• What is an identifier? What is a unique identifier?

  • In the Earthsea Trilogy by Ursula Le Guin, a story about a mage called Ged, people or things would be “under your control” if you knew their true name.

  • In database you “control/know” an entity if you know its key attributes. If you don’t, you don’t!!

  • This is the first hint that in Entity-Relationship we are going to insist that we know what we are talking about.

  • It turns out that as a language, Entity-Relationship is well-defined.

  • What does well-defined mean?

Database Principles


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Exercise:

  • Returning to our previous example:

    • What different keys are possible for BOOK, PRODUCT and COURSE?

Database Principles


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Keys vs Entities

  • There is a one-to-one correspondence between the distinct values of a key attribute and the instances of the corresponding entity.

  • Keys are surrogates for Entities – we can store keys where we can’t store entities.

  • Exercise: Identify the keys for the following entities

BOOK

CAR

MEDICAL PROCEDURE

PROFESSOR

PROCESS

APARTMENT

COURSE

{ISBN},{Author,Title}

{VIN},{Make,Model}

{Name},{Procedure Number}

{Name}, {SSN}

{ProcessID}

{BuildingName,ApartmentNum}

{Name},{Crs#},{Crs#.Sec#,Sem}

Database Principles


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A Final Word on Keys:

  • Things with the same key are the same thing!

  • Exercise: Find examples of things with the same key but that on the surface appear to be different things. Explain why they are really the same thing.

Database Principles


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A final word on attributes:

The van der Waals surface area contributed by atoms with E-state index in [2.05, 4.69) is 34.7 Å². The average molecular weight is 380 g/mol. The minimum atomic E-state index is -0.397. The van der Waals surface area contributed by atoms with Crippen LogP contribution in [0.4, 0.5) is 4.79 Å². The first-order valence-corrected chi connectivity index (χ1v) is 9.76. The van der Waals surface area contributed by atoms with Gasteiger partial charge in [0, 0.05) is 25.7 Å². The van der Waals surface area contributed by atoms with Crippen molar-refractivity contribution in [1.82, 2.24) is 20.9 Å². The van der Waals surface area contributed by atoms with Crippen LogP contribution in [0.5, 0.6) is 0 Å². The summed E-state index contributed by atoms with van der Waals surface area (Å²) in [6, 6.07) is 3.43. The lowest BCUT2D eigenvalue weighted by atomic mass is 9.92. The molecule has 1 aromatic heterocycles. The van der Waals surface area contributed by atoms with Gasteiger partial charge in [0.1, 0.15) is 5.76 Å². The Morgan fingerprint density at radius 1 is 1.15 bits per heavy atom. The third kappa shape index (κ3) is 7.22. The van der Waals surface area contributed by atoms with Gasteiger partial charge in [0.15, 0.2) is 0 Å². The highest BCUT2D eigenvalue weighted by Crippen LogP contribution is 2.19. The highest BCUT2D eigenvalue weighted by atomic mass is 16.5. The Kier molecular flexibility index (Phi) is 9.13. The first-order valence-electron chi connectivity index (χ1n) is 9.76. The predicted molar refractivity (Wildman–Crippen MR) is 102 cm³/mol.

• Although it is not a hard-and-fast rule, in this course we will insist that attributes be single-valued. In other words, not records and not lists.

EMPLOYEE

EmployeeID

FName

LName

Address{

Street

City,

State,

Zip}

List_of_Jobs

key attribute

good examples of attributes

bad examples of attributes

Database Principles


Exercise21 l.jpg

CAMPUS

PROGRAM

FACULTY

STUDENT

Name

Location

CampusType

Num_Faculty

Num_Students

Name

Telephone

Num_Depts

Num_Faculty

Num_Students

SSN

FName

LName

Office_Num

Telephone

StudentID

FName

LName

Address

Telephone

Exercise:

  • Let’s revisit the exercise we worked on a while ago.

  • Suppose these are our entities: Add some suitable attributes and underscore the key attributes.

The College at New Paltz is one of the campuses of the State University of New York. It is a liberal arts college with programs in arts, fine arts, business, science and engineering. Its faculty and students come from all over the state, the United States and the world.

Database Principles